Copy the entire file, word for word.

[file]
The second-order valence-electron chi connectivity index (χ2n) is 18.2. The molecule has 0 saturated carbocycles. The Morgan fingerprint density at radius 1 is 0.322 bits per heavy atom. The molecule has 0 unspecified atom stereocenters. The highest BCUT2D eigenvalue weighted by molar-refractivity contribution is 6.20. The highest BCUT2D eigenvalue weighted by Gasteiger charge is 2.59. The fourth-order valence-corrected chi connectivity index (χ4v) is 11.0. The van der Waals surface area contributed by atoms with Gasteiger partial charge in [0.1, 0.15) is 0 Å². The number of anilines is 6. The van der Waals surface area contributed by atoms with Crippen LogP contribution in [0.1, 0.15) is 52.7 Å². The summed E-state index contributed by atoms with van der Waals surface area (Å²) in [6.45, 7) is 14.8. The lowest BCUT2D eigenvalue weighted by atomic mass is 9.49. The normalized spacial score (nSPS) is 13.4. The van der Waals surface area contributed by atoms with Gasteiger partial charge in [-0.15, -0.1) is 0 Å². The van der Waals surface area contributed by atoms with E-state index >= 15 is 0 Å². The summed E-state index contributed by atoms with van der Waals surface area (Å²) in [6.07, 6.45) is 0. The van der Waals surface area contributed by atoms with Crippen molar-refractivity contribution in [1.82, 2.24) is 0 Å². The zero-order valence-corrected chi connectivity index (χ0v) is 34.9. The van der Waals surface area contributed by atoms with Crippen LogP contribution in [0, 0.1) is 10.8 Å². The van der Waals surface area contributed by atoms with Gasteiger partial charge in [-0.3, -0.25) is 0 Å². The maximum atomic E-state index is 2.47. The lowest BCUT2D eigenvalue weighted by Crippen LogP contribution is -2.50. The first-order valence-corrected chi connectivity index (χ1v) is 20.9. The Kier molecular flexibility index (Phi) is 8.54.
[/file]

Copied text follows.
The second-order valence-electron chi connectivity index (χ2n) is 18.2. The molecule has 0 saturated carbocycles. The Morgan fingerprint density at radius 1 is 0.322 bits per heavy atom. The molecule has 0 unspecified atom stereocenters. The highest BCUT2D eigenvalue weighted by molar-refractivity contribution is 6.20. The highest BCUT2D eigenvalue weighted by Gasteiger charge is 2.59. The fourth-order valence-corrected chi connectivity index (χ4v) is 11.0. The van der Waals surface area contributed by atoms with Gasteiger partial charge in [0.1, 0.15) is 0 Å². The number of anilines is 6. The van der Waals surface area contributed by atoms with Crippen LogP contribution in [0.1, 0.15) is 52.7 Å². The summed E-state index contributed by atoms with van der Waals surface area (Å²) in [6.45, 7) is 14.8. The lowest BCUT2D eigenvalue weighted by atomic mass is 9.49. The normalized spacial score (nSPS) is 13.4. The van der Waals surface area contributed by atoms with Gasteiger partial charge in [-0.15, -0.1) is 0 Å². The van der Waals surface area contributed by atoms with E-state index >= 15 is 0 Å². The summed E-state index contributed by atoms with van der Waals surface area (Å²) in [6.07, 6.45) is 0. The van der Waals surface area contributed by atoms with Crippen molar-refractivity contribution in [1.82, 2.24) is 0 Å². The zero-order valence-corrected chi connectivity index (χ0v) is 34.9. The van der Waals surface area contributed by atoms with Crippen LogP contribution in [0, 0.1) is 10.8 Å². The van der Waals surface area contributed by atoms with Gasteiger partial charge in [-0.3, -0.25) is 0 Å². The maximum atomic E-state index is 2.47. The lowest BCUT2D eigenvalue weighted by Crippen LogP contribution is -2.50. The first-order valence-corrected chi connectivity index (χ1v) is 20.9. The Kier molecular flexibility index (Phi) is 8.54.